Extreme cold may affect power usage

Published 8:22 pm Wednesday, January 3, 2018

After years of relatively mild winters, an extended cold snap with frigid temperatures is causing heating systems to work overtime.

Last month, Central Alabama Electric Cooperative (CAEC) experienced its highest December system energy use in over six years, and this first week of January is bringing even colder temperatures.

CAEC urges its members to be proactive with energy conservation during these freezing temperature days.

“The last few winters have been relatively mild for our area, with only a few days of sub-freezing temperatures,” said CAEC Vice President of Customer and Energy Services Chuck Billings. “Since heating and cooling usage can make up nearly half of an electric bill, this extended cold period will have a financial impact.”

There are steps you can take, however, to help ensure you are managing your energy use and getting the most out of your energy dollars:

•Wrap exposed hot water pipes and water heaters that are in unconditioned spaces.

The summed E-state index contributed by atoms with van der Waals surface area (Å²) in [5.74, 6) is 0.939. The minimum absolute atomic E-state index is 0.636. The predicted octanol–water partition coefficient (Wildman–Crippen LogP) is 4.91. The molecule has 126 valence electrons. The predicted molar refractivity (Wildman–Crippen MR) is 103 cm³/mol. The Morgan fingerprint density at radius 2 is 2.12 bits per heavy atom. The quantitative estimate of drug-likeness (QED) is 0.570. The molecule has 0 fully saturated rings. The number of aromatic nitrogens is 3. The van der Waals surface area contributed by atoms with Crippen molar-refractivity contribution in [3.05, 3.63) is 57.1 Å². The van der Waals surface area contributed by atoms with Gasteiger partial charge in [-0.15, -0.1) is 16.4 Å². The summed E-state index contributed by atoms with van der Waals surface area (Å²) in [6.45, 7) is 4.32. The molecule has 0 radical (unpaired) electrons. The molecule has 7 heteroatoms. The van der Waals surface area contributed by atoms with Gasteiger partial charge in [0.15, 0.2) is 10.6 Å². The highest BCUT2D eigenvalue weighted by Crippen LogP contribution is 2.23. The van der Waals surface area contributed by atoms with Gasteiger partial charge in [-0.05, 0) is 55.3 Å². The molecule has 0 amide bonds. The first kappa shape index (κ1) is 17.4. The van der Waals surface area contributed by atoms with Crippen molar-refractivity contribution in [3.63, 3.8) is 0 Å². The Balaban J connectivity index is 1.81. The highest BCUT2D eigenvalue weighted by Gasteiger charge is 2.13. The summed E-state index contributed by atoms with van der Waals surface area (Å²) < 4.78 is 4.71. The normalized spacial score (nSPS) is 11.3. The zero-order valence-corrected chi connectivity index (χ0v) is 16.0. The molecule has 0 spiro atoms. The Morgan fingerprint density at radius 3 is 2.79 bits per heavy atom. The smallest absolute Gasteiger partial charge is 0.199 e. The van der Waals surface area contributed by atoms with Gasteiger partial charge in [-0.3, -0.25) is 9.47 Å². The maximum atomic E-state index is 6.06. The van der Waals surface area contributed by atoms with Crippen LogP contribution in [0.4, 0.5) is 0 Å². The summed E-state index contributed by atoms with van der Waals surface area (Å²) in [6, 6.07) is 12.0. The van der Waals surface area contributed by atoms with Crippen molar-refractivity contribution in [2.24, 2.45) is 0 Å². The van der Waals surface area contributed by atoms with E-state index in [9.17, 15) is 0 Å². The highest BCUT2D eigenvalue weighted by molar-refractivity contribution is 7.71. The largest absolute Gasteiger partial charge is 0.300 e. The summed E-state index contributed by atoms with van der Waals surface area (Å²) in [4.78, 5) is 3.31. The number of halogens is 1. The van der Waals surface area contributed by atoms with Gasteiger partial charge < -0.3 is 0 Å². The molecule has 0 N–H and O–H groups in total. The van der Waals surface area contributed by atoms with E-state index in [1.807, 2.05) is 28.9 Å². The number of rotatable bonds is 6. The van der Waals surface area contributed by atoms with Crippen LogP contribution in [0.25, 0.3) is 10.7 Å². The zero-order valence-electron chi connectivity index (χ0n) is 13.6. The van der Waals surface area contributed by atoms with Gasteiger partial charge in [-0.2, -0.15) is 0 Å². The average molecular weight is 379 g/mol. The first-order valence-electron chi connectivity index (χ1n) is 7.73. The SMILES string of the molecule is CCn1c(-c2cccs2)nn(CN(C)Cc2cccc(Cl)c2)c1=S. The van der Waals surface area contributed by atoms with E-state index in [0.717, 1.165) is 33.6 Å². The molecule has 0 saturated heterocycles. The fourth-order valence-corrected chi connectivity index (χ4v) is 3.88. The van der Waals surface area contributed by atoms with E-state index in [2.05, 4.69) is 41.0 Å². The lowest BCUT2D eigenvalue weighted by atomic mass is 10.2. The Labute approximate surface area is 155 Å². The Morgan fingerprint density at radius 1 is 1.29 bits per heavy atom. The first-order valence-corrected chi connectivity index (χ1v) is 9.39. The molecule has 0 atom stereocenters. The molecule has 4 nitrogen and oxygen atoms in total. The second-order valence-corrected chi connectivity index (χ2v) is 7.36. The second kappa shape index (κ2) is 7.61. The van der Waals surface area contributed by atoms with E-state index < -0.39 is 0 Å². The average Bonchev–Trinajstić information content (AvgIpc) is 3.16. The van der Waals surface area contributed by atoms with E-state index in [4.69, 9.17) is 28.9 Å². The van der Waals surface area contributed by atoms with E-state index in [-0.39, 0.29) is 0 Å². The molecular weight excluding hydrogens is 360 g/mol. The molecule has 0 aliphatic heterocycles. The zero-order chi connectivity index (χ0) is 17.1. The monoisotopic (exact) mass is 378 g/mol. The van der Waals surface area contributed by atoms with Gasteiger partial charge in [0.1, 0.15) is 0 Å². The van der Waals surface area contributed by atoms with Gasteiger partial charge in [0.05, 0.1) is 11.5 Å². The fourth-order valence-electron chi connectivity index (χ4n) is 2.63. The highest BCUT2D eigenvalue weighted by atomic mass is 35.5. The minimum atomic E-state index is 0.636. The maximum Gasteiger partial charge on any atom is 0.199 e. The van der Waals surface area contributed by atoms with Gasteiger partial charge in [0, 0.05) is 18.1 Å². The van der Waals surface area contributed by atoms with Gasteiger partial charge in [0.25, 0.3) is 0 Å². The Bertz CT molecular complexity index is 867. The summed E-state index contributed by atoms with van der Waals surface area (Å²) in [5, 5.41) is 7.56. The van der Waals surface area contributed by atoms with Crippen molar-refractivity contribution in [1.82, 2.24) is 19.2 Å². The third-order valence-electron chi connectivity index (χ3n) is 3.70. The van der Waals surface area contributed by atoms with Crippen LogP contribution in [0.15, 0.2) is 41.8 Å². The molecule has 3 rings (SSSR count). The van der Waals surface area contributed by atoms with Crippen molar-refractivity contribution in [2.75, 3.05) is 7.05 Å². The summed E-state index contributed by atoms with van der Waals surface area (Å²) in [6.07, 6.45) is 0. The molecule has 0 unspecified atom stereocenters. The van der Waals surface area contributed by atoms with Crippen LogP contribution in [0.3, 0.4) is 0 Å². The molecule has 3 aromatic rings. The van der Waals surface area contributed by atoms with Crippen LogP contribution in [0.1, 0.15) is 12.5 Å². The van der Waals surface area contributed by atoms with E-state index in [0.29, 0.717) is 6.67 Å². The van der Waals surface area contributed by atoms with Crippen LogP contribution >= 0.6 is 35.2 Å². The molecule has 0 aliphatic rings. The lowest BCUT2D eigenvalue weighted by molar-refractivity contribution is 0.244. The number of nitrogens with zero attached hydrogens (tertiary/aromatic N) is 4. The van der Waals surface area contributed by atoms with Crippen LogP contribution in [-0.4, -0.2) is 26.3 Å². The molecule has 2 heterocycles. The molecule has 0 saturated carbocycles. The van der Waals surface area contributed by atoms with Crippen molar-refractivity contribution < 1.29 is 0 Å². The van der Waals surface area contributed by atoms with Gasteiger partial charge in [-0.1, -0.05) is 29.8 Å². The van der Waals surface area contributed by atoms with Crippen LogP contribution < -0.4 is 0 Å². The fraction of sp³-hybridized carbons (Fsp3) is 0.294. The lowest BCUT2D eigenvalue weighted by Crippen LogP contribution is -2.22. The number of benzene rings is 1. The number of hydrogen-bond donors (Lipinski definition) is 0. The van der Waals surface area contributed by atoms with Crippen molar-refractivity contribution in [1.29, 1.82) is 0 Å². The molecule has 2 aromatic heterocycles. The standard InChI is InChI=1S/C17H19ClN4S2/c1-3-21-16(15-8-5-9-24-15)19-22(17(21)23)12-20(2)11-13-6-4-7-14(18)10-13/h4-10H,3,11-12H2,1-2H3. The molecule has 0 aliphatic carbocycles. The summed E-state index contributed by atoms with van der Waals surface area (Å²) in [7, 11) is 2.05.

•Make sure to change your air filter once a month.

•Keep drapes closed at night and keep those that don’t get direct sunlight closed during the day, too.

•Keep the fireplace damper closed when it is not in use – leaving it open can bring cold air into the room.

•Caulk around the fireplace hearth, and caulk or weather strip around doors and windows.

•Dress for the weather, even if you are inside. Wearing proper clothing like long sleeves and pants, or wrapping up in a cozy blanket will help combat the temptation to bump up the thermostat.

Using the tips above can certainly help manage energy use, but bills may still be higher than normal in winter months, even with a highly efficient HVAC system.

Why?

When extreme cold temperatures hit, heaters work overtime.

For example, even if you set your thermostat to our recommended 68 degrees in the winter, when it is 19 degrees outside, your system has to work hard to make up that 49-degree difference by cycling on and off more often, increasing energy use.